Mparntwe (Alice Springs) is mystical and mysterious, a place steeped in ancient Dreamtime tales. It’s also one of the most demanding natural environments on earth, where the ridges of the West MacDonnell Ranges and the rough terraces create textured terra exposed to extreme temperatures that swing between 45°C and -6°C.
For all its harshness, however, it’s a land that captivates the couple that owns the Desert House, who wanted to make the most of living there.
“The clients love the desert, they love the vast views, they love the warmth,” says architect Ashley Dunn from Dunn & Hillam. “They have dogs, they ride bikes, they do not drive, they are very active and intend staying in Alice Springs for the rest of their lives.”
The bewitching landscape has a profound effect on anyone who visits, according to Ashley, who explains that the traditional owners of Mparntwe are the Arrernte people. “They say that the landscape was shaped by caterpillars, wild dogs, travelling boys, two sisters, euros and other ancestral beings,” he says.
It seems the region is also inspiring, with the local people being the initial muse for the home’s design. “The first thing I noticed about the locals when I visited Alice Springs for the first time over 10 years ago was that they all wear really big hats,” says Ashley. “It seems obvious, but this was the starting point for the design.”
Dunn & Hillam aimed to emulate a wide-brimmed hat to protect the house, so that the occupants could feel at home on the range, so to speak. “The house could be described as a Big Hat (fly roof) over an Esky (R6 insulated walls, floors and ceilings),” says Ashley. “Internally the house is clean, white and dust-free, while externally it is a shield.”
On coming over the ridge and then approaching the house, you’ll see first straight over the top of it to the MacDonnell Ranges beyond. “The roof, U-shaped and faceted inwards, is in full view.
You can get a glimpse into the inner courtyard, and from certain angles through into the kitchen and out the other side,” says Ashley.
Two main challenges of the site were that the view to the MacDonnell Ranges was due west, requiring careful orientation of the home, and that the site has a level change of more than 10m from front to back.
A mighty material palette takes an indirect cue from the early work of the British brutalists such as the Smithsons – it is robust, practical, and will age and weather well. “It is not concerned with being pretty or showing off or using ‘special’ materials,” says Ashley.
The heavily insulated house is designed around the premise of layered protective skins. It has a tough outer skin of exterior garden walls to shield the glazed inner courtyard, which provides passive evaporative cooling and shade.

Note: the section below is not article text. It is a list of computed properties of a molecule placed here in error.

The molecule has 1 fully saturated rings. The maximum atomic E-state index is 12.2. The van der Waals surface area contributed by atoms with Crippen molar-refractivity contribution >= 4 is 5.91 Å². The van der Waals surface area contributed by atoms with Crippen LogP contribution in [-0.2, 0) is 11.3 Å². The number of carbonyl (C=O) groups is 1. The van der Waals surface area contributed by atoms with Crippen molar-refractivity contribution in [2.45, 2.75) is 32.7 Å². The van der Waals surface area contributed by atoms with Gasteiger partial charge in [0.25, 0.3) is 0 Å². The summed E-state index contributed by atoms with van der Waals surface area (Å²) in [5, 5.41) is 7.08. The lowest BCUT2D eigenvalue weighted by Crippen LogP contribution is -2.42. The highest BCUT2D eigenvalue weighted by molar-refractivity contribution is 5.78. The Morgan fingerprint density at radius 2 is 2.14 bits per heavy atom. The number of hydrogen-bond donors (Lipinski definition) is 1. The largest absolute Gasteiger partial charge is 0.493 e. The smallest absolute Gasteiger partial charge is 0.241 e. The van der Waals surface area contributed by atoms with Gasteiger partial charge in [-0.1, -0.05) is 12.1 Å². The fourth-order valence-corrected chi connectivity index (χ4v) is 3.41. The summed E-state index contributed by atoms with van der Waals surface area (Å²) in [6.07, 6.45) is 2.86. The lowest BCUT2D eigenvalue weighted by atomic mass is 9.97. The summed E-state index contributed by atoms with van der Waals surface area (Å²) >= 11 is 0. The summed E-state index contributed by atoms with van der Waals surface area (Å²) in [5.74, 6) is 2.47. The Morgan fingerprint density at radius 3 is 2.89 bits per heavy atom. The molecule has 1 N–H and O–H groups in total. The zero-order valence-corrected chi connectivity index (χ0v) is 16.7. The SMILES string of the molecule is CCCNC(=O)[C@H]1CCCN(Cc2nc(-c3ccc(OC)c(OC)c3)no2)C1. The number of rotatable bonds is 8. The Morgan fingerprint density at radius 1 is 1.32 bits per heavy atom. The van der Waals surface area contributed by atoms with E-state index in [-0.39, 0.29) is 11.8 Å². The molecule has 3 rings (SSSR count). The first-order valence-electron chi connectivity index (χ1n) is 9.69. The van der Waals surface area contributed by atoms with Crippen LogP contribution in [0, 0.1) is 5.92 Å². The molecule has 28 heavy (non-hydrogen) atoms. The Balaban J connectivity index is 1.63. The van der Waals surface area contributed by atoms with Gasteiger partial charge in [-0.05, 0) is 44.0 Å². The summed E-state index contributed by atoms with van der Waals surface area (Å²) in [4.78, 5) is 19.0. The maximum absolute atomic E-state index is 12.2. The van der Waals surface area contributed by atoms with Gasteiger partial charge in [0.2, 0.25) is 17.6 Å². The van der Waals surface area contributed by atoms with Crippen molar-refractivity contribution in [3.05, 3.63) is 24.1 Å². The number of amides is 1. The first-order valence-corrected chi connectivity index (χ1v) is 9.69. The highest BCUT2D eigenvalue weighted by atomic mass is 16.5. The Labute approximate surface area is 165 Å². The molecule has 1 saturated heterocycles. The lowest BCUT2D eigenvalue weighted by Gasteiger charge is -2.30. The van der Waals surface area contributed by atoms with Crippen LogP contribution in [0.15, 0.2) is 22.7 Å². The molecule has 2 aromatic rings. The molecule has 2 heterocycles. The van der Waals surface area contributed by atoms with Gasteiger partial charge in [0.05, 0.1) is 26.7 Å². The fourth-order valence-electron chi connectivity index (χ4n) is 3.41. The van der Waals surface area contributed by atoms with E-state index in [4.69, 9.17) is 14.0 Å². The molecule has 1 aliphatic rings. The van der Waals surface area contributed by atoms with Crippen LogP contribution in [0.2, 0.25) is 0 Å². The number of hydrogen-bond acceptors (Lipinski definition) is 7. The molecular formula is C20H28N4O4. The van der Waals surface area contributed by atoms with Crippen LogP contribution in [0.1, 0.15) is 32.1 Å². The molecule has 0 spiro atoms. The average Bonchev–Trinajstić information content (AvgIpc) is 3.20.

On entering the front ‘door’ you access the first skin, where a colonnade provides respite and is foregrounded by natural landscaping and the cool blue relief of
a lap pool. The design by Bloomin Deserts was inspired by the Desert Park in Alice Springs and features native/endemic desert plants and rocks that were excavated from the pool on site.
The second skin is the building’s cladding. On the upper floor, the open-plan living area is separated from the courtyard only by a wall of glass, which is double-glazed and thermally broken. This is the third skin, and the lightest.
The direction the clients sought for inside the house was clean, simple and low-maintenance. Light, bright and polished, the interiors are a direct contrast to the landscape and the raw, exterior materials.
“The interiors are designed to highlight the art and the furniture and to allow the views of the landscape beyond to take precedence over any interior detail,” says Ashley. “We thought of them as frames.”
This new take on what a desert home should be is a sophisticated approach with low energy-consumption.
“It opens and shuts, and heats and cools efficiently, it shelters and it expands – and at the same time it remains engaged and in perfect dialogue with its surroundings,” Ashley says.
The clients’ new home allows them to live comfortably in the harsh terrain and, rather than being swallowed whole by the vast sky that bears down on it, the Desert House doesn’t box them in. Instead, it allows them spaces to be and places to go, while conceding that on some of the more challenging days they might not wish to go outside.
“The house is a refuge from, and a frame for, the landscape it is part of,” says Ashley. For anything to survive out in this desert, Ashley admits that it must be patient, understanding, economical and tough, yet responsive.
“Our clients wanted a world within their world, yet they wanted to remain connected to the landscape, aware and part of its wildness and beauty at all times,” he says. “They wanted a state-of-the-art desert house, and now they have it.”